THE BLOG
01/02/2014 05:09 EST | Updated 03/04/2014 05:59 EST

It's not Just About Chip Wilson and a Pair of Pants

Women are starting to protest Photoshop in magazines, impossible beauty standards from the fashion industry, and messaging from marketers that we ought to hate ourselves for who we are.

Chip Wilson's comments about his lululemon pants -- and the thighs that wear them -- have plunked one of Canada's richest men right beside this country's most infamous mayor. Not a place you want to sit from a branding perspective. The issue is bigger than money, but people like money, so that's where I'll start.

Regardless of whether or not Chip is the CEO or chairman, he still has a vested interest in the company, and still stands to gain from the public's perception of it. From a business perspective, it's not advisable to blame your customer when your product quality is diminishing or failing.

Admittedly, Lulu did a great job managing the see-through pants pandemonium and took the blame, giving gift cards or exchanges and inviting guests back when the product was back on shelves.

Going beyond that instance and looking at Chip's comments in the media, it's his apology that gets me. Sure, maybe the guy made a mistake and conveyed his message poorly -- maybe there was truth in his statement at some level. The way he communicated that, though, pissed a lot of people off, and in my experience, when you say something you didn't intend to say that hurts or offends people, you apologize to them. Sincerely. You take the blame and say you'll make it better.

Maple Leaf Foods is a great example of how to handle a corporate crisis. When a listeria strain turned up in its lunch meat and ended up killing some Canadians and making others sick, the CEO of that company immediately held a press conference, apologized, and meant it. CBC used words like " immediate actions, openness, accountability and leadership from a very visible and empathetic individual," to describe that man. And that situation was actually one of life or death.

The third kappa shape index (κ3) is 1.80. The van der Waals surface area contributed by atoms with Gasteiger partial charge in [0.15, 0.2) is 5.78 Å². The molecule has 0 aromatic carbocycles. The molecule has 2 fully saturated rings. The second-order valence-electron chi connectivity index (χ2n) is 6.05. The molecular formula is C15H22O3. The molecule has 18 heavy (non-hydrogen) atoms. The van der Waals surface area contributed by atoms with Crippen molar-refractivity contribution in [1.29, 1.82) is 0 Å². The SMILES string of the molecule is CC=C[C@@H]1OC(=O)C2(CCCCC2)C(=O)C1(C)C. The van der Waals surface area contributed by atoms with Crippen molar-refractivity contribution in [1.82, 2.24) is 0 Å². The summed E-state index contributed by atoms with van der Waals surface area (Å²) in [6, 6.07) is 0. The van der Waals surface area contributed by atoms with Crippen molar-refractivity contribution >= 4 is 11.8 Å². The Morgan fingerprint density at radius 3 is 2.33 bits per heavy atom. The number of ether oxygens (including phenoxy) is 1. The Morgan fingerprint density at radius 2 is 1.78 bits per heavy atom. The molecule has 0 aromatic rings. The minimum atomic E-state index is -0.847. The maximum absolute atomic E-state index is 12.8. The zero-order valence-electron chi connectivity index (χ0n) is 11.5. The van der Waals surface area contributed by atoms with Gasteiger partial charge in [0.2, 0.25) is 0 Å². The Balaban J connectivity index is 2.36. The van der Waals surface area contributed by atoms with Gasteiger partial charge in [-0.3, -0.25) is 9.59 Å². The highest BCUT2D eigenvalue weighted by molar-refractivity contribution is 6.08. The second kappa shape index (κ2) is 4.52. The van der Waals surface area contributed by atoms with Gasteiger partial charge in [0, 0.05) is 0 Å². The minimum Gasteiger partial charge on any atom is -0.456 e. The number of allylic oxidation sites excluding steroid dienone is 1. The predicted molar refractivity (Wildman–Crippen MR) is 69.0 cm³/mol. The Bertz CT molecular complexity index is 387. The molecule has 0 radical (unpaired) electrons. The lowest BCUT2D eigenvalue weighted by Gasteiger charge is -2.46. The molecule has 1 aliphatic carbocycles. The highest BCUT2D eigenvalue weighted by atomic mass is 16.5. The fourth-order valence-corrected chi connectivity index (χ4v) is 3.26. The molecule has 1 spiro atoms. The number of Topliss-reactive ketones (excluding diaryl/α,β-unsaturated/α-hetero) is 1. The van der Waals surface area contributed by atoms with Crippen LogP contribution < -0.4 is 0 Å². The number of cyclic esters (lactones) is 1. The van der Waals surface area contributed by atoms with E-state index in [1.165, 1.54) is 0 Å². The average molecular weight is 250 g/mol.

Workout gear is hardly killing anyone by wearing it or not wearing it, but there is a way to handle yourself and your brand as an individual whose name is, for a great many people, still inextricably linked to a product -- regardless of the reality. From a brand perspective, would it kill the guy to pay someone to write a decent apology for him to deliver?

Beyond Benjamins, though, this is a fascinating example of women standing up to booty -- uh, I mean "beauty" -- ideals being pushed on us and saying we will not accept anyone blaming us for our bodies. I'm going to assume good faith: That Chip was just talking common sense that if I, for example, were to try on a pair of size 00 pants, they would split like a hot dog roasting over a campfire. That's not fat-shaming or sexist, per se, but rather it's objectively true there are sizes that will fit me, and others that won't. I accept that.

But this is part of a bigger movement, in my opinion. Women are starting to protest Photoshop in magazines, impossible beauty standards from the fashion industry, and messaging from marketers that we ought to hate ourselves for who we are (and that the only way to self-love is through a product). Regardless of whether Chip Wilson should be blamed for his arguably innocuous comments, the fact is, they struck a nerve with women.

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Photo gallery Chip Wilson Says Lululemon Pants Not For All Women See Gallery

We will not be told by anyone that we are not skinny enough, not pretty enough, not enough anymore. We will not be told that size 00 is the size for which we ought to strive, because 00 is nothing. It's less than nothing. And dammit, we are something. Women are fighting to take up more space in CEO seats, offices, hockey rinks and political tables around the world. For anyone to so much as imply that we should be taking up less space is increasingly unacceptable, and I applaud women for not taking this one lying in sivasana.

So maybe Chip is a scapegoat, and for that, I apologize. But bravo to the women who are increasingly owning their bodies and telling the fashion and marketing worlds how we want to be treated.